Travel: Roll the dice on Atlantic City and you may be pleasantly surprised

Travel: Roll the dice on Atlantic City and you may be pleasantly surprised

- in Travel

Knowing I’m from Southern California with Las Vegas so close, several people told me not to expect too much from Atlantic City.

Sure, I heard “The World’s Famous Playground” had seen better times, but I still wanted to see it for myself. I made a trip out there last fall.

As I approached the resort city on New Jersey’s Atlantic Coast, I appreciated that it was surrounded by water, rather than a desert as I was used to.

I first visited the hotels and casinos with names I was familiar with — Caesars Atlantic City and Bally’s Atlantic City. Both were less ornate and looked older than their Vegas counterparts, slot machines included, but were pleasantly less crowded. Lunch at a buffet was reasonably priced for a wide selection of dishes and desserts, no frills.

Then I ventured outside to the famed Boardwalk. It seemed like stepping into a different world. The wood plank walkway, mom-and-pop shops and amusement park-like trams brought an old-fashioned feel. Wooden archways leading to the beach had engravings of street names that inspired Monopoly. Walking the Boardwalk was like walking on the board game — pretty neat.

Symbolic of AC’s latest transformation effort was the shuttered and fenced off Trump Taj Mahal hotel. The Indian-inspired domes and spires still stood alongside signage of the Hard Rock Hotel & Casino, which purchased the property that closed after the hotel admitted to violating anti-money laundering regulations.

I decided I would explore AC again. And again.

A couple months later, I returned to the Caesars hotel and ate dinner at the Gordon Ramsay Pub & Grill that caught my eye during the last trip. The upscale yet casual pub offered many decadent dishes by renowned chef Ramsay, like a seafood pot pie and beef Wellington, at a fraction of the price at one of his signature restaurants. Dessert was to die for too.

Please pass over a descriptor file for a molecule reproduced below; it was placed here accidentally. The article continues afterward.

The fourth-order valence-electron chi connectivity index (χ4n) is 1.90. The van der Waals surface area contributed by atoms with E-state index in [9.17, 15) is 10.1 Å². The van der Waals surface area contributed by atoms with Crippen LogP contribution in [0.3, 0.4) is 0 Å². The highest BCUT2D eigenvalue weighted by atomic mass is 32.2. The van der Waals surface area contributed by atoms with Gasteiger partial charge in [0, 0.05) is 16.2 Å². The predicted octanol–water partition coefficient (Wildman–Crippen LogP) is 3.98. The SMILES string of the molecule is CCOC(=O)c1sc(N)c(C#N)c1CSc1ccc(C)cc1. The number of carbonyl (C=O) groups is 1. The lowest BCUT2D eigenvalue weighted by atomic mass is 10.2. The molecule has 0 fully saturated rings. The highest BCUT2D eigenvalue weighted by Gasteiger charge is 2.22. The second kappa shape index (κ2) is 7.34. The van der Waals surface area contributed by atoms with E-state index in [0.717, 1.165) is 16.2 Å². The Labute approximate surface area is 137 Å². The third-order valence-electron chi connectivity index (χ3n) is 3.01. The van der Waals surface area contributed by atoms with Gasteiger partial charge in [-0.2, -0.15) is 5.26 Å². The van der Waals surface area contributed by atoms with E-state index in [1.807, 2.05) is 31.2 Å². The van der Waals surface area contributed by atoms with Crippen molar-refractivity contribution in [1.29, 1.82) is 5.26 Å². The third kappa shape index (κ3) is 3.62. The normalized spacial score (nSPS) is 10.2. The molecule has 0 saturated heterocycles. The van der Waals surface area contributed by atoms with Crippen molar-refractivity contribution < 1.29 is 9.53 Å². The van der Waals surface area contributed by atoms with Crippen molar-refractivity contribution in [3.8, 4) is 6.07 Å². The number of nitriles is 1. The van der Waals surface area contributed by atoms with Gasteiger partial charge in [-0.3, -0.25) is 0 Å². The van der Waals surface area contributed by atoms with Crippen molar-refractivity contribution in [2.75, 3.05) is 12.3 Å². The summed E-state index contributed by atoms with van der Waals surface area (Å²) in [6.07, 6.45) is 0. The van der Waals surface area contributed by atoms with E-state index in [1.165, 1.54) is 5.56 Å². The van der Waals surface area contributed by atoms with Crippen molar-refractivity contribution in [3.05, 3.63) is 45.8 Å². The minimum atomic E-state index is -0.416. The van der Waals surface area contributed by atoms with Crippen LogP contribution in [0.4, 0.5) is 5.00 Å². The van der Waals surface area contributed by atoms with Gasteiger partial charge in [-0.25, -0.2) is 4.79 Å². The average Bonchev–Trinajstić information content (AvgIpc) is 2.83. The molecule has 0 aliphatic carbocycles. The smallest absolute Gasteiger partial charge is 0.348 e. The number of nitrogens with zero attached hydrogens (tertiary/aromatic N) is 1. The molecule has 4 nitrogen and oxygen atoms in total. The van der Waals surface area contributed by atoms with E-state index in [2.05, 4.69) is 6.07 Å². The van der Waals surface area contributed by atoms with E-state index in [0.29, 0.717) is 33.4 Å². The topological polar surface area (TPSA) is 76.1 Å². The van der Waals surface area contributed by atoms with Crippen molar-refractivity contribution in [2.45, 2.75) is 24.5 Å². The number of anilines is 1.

After that filling meal, I ventured to AC’s Marina District which I previously did not know existed. It being winter, a snowstorm hit but the three casinos there — Borgata, Harrah’s and the Golden Nugget — were still buzzing with clientele. These casinos were newer, ritzier and seemed to attract more millennials than the hotels along the Boardwalk.

I paid a third visit to AC in July. The Boardwalk was much livelier with people enjoying the warm weather and even the beach.

There was no trace of the Trump Taj Mahal spires and lettering; instead the new Hard Rock hotel that had opened the previous month was teeming with activity. The restaurants inside were packed, so my friends and I decided to go back outside. The Landshark restaurant with patio seating was inviting, so we got an ocean view table, ordered burgers and fries there and took in the atmosphere.

The Steel Pier across from the Hard Rock has an iconic Ferris wheel and classic American amusement park games providing fun for the whole family.

AC turned out to be no Vegas after all. It offered a perfect balance of all the entertainment one could desire from a resort city. After visiting during a few different seasons, I agree with the city’s motto: “Do AC.”

If you go

Steel Pier

A 1,000-foot-long amusement park built on a pier of Atlantic City’s Boardwalk

1000 Boardwalk



Waterside hotel, casino and spa in the Marina District

1 Borgata Way, Atlantic City

Gordon Ramsay Pub & Grill

Upscale pub with a casual setting by Gordon Ramsay inside Caesars Atlantic City

2100 Pacific Ave., Atlantic Cit



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